The Orchid and the Bee: At the Crossroads of Art and Science
School Subjects: Science – Biology, Science – Life Systems and Ecology, Arts Education – Visual Arts, Philosophy, Technology Education – Communications and Technology/Environment and Technology
Themes/Topics: Interdependence of Animals and Plants, Human Use of Natural Resources, Habitat Destruction, Darwinism, Ecosystem Recovery, Virtual Reality, Stop-Motion Animation
As a science educator and communicator, I am always searching for material that will engage my students. When Frances Adair Mckenzie’s The Orchid and the Bee was shared with me, I was intrigued! Frances used art to communicate and explore concepts related to the study of the natural world. This virtual reality stop-motion animation uses symbolism and imagery to depict the delicate balance within nature and our interaction with living things, and it should generate some thoughtful classroom discussions. How do plants and animals depend on each other for survival? What can we learn from the relationship between the orchid and the bee?
I had the opportunity to interview Frances. She was gracious with her time and answered all my questions, on topics ranging from ecosystem health to resource mismanagement and the importance of appreciating what the natural world has to offer. Through her use of imagery, colour and sound, Frances highlighted issues we can no longer ignore. It is my hope that my interview with Frances will inspire you to have similar conversations with your students.
The quality of this video is somewhat reduced, as we had to record the interview during lockdown using a video-conference app.
Discover and learn how art is used to depict relationships between living things
After your students view The Orchid and the Bee, you can start a discussion on the significance of each scene and how art can be used to deliver a message. Guiding questions can include:
- What role does music play in setting tone and mood?
- What colours are used to express a shift in mood? Do colours affect your interpretation of The Orchid and the Bee?
- What sculpting techniques does the artist use to show the progression of our relationship with nature and the resources we consume?
- Identify the elements of design used in Frances’s artwork. How were they effective?
- How is Frances able to communicate her ideas without any narration or voiceover?
Research and do a presentation on an artist who has created an art piece or film based on a scientific concept or idea. What visual language did they use to communicate the idea? How can visual formats help someone to better understand science?
Create an art piece based on a scientific concept or idea. What science concept are you learning about that would be easier to understand if you were able to visualize it? What visual medium will you use? How will you communicate the idea without telling your audience what they’re seeing, using images only?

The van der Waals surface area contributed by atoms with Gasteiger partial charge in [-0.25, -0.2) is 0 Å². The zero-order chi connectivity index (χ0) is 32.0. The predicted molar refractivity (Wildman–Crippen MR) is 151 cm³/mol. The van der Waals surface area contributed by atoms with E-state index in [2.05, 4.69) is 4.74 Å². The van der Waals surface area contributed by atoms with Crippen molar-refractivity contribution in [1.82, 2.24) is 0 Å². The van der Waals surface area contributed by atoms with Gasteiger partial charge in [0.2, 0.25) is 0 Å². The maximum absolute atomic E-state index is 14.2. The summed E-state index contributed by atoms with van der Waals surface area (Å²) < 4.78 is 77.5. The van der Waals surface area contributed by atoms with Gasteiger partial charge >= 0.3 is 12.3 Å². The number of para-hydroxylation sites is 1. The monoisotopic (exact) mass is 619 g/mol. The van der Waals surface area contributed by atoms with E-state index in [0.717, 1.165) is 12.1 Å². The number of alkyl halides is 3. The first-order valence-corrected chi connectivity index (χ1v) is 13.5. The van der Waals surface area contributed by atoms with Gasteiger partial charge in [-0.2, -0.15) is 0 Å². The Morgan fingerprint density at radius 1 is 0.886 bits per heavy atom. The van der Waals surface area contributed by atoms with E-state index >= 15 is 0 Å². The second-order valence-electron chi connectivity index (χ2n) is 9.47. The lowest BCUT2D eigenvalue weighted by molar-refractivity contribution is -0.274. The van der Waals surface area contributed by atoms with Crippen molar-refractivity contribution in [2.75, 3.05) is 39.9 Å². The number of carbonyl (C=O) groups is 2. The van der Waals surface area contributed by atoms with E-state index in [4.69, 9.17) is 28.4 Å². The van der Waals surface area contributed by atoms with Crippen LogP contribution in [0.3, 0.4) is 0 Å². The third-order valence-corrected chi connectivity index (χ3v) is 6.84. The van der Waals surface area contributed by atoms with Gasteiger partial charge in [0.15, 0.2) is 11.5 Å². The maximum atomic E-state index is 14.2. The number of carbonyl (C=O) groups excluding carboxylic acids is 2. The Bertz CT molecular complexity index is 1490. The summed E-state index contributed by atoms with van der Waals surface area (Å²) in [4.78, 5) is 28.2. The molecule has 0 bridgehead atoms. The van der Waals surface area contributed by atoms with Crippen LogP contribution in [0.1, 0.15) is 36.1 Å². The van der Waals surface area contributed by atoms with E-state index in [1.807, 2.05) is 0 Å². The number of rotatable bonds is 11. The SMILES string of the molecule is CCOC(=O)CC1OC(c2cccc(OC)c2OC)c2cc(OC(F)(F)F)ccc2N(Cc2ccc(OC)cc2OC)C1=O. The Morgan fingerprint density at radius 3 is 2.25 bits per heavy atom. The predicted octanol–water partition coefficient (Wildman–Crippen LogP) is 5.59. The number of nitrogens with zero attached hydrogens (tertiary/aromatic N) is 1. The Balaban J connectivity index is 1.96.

Is The Orchid and the Bee relevant in the post-COVID world?
Created pre-COVID-19, The Orchid and the Bee speaks to the importance of thinking about the things that matter to us, and the VR experience seems highly relevant now that the virus has caused people across the globe to pause and reflect on what we’re doing, both as individuals and as a society. The pandemic has made me see the importance of spending quality time with family, returning to nature, and appreciating the things I overlooked. I am literally and figuratively stopping to smell the roses again. In the post-COVID world, Charles Darwin’s comment that “not being able lately to work, I have amused myself about orchids” also seems apt in many ways.
Ask your students to think about the above, and see what they have to say. When we stop and smell the roses with our students, meaningful conversation can occur.
Florence Ho is a science educator and communicator from the Niagara Region in Ontario. By combining elements of storytelling, maker philosophy, and her experiences with STEM education, Florence fosters an environment for students to become creative problem solvers and critical thinkers. Her past work includes being a contributing writer for Delta, a science resource created for Partners in Research, and a science presenter on issues pertaining to STEM education at the yearly STAO conference in Toronto.
Frances Adair Mckenzie is an interdisciplinary artist who has exhibited in Canada and Europe. Her work negotiates speculative investigations into concepts of materiality, staging and form, always in deference to process as the hands-on manipulation of real materials and objects, most often through the interface of digital technology and sculpture. Frances’s augmented reality book, Glossed Over & Tucked Up, was published in 2016 by Montreal’s Anteism Press. Her association with the Nation Film Board of Canada began with the 10th edition of Hothouse, when she created the surrealist animated short A Little Craving. Her most recent NFB project, The Orchid and the Bee, is a VR stop-motion animation that speaks to the interconnectedness of all living things. Frances lives and works in Montreal.
Pour lire cet article en français, cliquez ici.
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